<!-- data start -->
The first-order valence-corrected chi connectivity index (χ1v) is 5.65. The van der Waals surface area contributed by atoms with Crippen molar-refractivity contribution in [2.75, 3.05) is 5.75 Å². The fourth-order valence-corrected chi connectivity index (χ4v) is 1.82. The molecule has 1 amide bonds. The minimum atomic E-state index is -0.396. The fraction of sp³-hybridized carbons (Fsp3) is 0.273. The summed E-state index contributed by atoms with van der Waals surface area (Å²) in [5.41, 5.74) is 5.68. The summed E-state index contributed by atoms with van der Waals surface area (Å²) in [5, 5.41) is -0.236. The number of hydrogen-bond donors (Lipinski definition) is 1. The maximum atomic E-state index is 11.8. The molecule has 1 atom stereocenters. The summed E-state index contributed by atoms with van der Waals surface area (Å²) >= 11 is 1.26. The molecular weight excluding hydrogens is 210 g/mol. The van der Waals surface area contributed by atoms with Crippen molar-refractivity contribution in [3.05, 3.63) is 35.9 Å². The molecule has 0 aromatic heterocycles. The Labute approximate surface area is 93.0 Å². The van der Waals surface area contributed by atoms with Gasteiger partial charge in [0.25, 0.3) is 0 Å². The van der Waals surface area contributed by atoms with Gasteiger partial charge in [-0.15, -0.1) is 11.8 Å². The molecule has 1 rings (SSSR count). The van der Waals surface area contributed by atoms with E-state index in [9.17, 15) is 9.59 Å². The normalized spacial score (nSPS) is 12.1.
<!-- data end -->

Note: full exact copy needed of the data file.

The first-order valence-corrected chi connectivity index (χ1v) is 5.65. The van der Waals surface area contributed by atoms with Crippen molar-refractivity contribution in [2.75, 3.05) is 5.75 Å². The fourth-order valence-corrected chi connectivity index (χ4v) is 1.82. The molecule has 1 amide bonds. The minimum atomic E-state index is -0.396. The fraction of sp³-hybridized carbons (Fsp3) is 0.273. The summed E-state index contributed by atoms with van der Waals surface area (Å²) in [5.41, 5.74) is 5.68. The summed E-state index contributed by atoms with van der Waals surface area (Å²) in [5, 5.41) is -0.236. The number of hydrogen-bond donors (Lipinski definition) is 1. The maximum atomic E-state index is 11.8. The molecule has 1 atom stereocenters. The summed E-state index contributed by atoms with van der Waals surface area (Å²) >= 11 is 1.26. The molecular weight excluding hydrogens is 210 g/mol. The van der Waals surface area contributed by atoms with Crippen molar-refractivity contribution in [3.05, 3.63) is 35.9 Å². The molecule has 0 aromatic heterocycles. The Labute approximate surface area is 93.0 Å². The van der Waals surface area contributed by atoms with Gasteiger partial charge in [0.25, 0.3) is 0 Å². The van der Waals surface area contributed by atoms with Gasteiger partial charge in [-0.15, -0.1) is 11.8 Å². The molecule has 1 rings (SSSR count). The van der Waals surface area contributed by atoms with E-state index in [9.17, 15) is 9.59 Å². The normalized spacial score (nSPS) is 12.1.